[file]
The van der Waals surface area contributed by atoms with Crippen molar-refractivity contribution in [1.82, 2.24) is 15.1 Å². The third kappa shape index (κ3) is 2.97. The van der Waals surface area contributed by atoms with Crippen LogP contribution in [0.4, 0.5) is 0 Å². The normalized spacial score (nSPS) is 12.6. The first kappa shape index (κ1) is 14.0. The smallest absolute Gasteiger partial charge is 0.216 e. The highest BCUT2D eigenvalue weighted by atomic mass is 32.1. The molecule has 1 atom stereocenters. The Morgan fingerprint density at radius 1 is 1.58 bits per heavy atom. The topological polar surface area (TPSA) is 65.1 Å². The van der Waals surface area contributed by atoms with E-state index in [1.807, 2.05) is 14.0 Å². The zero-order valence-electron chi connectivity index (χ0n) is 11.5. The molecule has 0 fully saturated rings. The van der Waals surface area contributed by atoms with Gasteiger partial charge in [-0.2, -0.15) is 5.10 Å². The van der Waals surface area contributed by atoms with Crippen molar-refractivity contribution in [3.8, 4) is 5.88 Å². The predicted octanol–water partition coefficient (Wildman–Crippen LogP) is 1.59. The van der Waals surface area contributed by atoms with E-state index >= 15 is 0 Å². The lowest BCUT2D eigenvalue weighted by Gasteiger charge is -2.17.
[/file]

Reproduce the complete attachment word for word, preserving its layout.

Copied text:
The van der Waals surface area contributed by atoms with Crippen molar-refractivity contribution in [1.82, 2.24) is 15.1 Å². The third kappa shape index (κ3) is 2.97. The van der Waals surface area contributed by atoms with Crippen LogP contribution in [0.4, 0.5) is 0 Å². The normalized spacial score (nSPS) is 12.6. The first kappa shape index (κ1) is 14.0. The smallest absolute Gasteiger partial charge is 0.216 e. The highest BCUT2D eigenvalue weighted by atomic mass is 32.1. The molecule has 1 atom stereocenters. The Morgan fingerprint density at radius 1 is 1.58 bits per heavy atom. The topological polar surface area (TPSA) is 65.1 Å². The van der Waals surface area contributed by atoms with E-state index in [1.807, 2.05) is 14.0 Å². The zero-order valence-electron chi connectivity index (χ0n) is 11.5. The molecule has 0 fully saturated rings. The van der Waals surface area contributed by atoms with Gasteiger partial charge in [-0.2, -0.15) is 5.10 Å². The van der Waals surface area contributed by atoms with Crippen molar-refractivity contribution in [3.8, 4) is 5.88 Å². The predicted octanol–water partition coefficient (Wildman–Crippen LogP) is 1.59. The van der Waals surface area contributed by atoms with E-state index >= 15 is 0 Å². The lowest BCUT2D eigenvalue weighted by Gasteiger charge is -2.17.